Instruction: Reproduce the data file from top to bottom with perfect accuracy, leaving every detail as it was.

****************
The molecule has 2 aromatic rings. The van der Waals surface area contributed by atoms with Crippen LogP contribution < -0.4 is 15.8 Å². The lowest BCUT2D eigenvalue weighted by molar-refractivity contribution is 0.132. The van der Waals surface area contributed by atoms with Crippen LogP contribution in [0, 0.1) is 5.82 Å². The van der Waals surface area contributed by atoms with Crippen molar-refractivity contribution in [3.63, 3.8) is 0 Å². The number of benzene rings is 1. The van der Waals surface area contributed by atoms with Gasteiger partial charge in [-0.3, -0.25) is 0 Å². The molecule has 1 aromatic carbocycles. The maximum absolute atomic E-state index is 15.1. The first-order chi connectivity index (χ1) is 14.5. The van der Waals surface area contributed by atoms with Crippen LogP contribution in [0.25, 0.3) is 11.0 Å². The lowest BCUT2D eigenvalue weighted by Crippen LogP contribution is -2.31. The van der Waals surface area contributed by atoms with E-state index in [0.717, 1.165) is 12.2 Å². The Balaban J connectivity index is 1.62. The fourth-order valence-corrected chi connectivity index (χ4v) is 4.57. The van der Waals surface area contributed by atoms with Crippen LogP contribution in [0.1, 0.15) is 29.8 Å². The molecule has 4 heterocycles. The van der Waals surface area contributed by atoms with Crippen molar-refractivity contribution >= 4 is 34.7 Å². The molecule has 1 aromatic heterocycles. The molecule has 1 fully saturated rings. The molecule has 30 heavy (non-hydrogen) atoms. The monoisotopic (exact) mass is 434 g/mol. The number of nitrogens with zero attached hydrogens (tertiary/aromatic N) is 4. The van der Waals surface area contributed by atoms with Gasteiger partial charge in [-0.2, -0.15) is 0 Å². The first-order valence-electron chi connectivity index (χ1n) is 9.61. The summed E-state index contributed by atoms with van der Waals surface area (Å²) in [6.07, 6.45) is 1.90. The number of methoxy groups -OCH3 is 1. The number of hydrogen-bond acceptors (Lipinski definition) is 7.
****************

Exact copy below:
The molecule has 2 aromatic rings. The van der Waals surface area contributed by atoms with Crippen LogP contribution < -0.4 is 15.8 Å². The lowest BCUT2D eigenvalue weighted by molar-refractivity contribution is 0.132. The van der Waals surface area contributed by atoms with Crippen LogP contribution in [0, 0.1) is 5.82 Å². The van der Waals surface area contributed by atoms with Crippen molar-refractivity contribution in [3.63, 3.8) is 0 Å². The number of benzene rings is 1. The van der Waals surface area contributed by atoms with Gasteiger partial charge in [-0.3, -0.25) is 0 Å². The molecule has 1 aromatic carbocycles. The maximum absolute atomic E-state index is 15.1. The first-order chi connectivity index (χ1) is 14.5. The van der Waals surface area contributed by atoms with Crippen LogP contribution in [0.25, 0.3) is 11.0 Å². The lowest BCUT2D eigenvalue weighted by Crippen LogP contribution is -2.31. The van der Waals surface area contributed by atoms with E-state index in [0.717, 1.165) is 12.2 Å². The Balaban J connectivity index is 1.62. The fourth-order valence-corrected chi connectivity index (χ4v) is 4.57. The van der Waals surface area contributed by atoms with Crippen LogP contribution in [0.1, 0.15) is 29.8 Å². The molecule has 4 heterocycles. The van der Waals surface area contributed by atoms with Crippen molar-refractivity contribution >= 4 is 34.7 Å². The molecule has 1 aromatic heterocycles. The molecule has 1 fully saturated rings. The molecule has 30 heavy (non-hydrogen) atoms. The monoisotopic (exact) mass is 434 g/mol. The number of nitrogens with zero attached hydrogens (tertiary/aromatic N) is 4. The van der Waals surface area contributed by atoms with Gasteiger partial charge in [-0.2, -0.15) is 0 Å². The first-order valence-electron chi connectivity index (χ1n) is 9.61. The summed E-state index contributed by atoms with van der Waals surface area (Å²) in [6.07, 6.45) is 1.90. The number of methoxy groups -OCH3 is 1. The number of hydrogen-bond acceptors (Lipinski definition) is 7.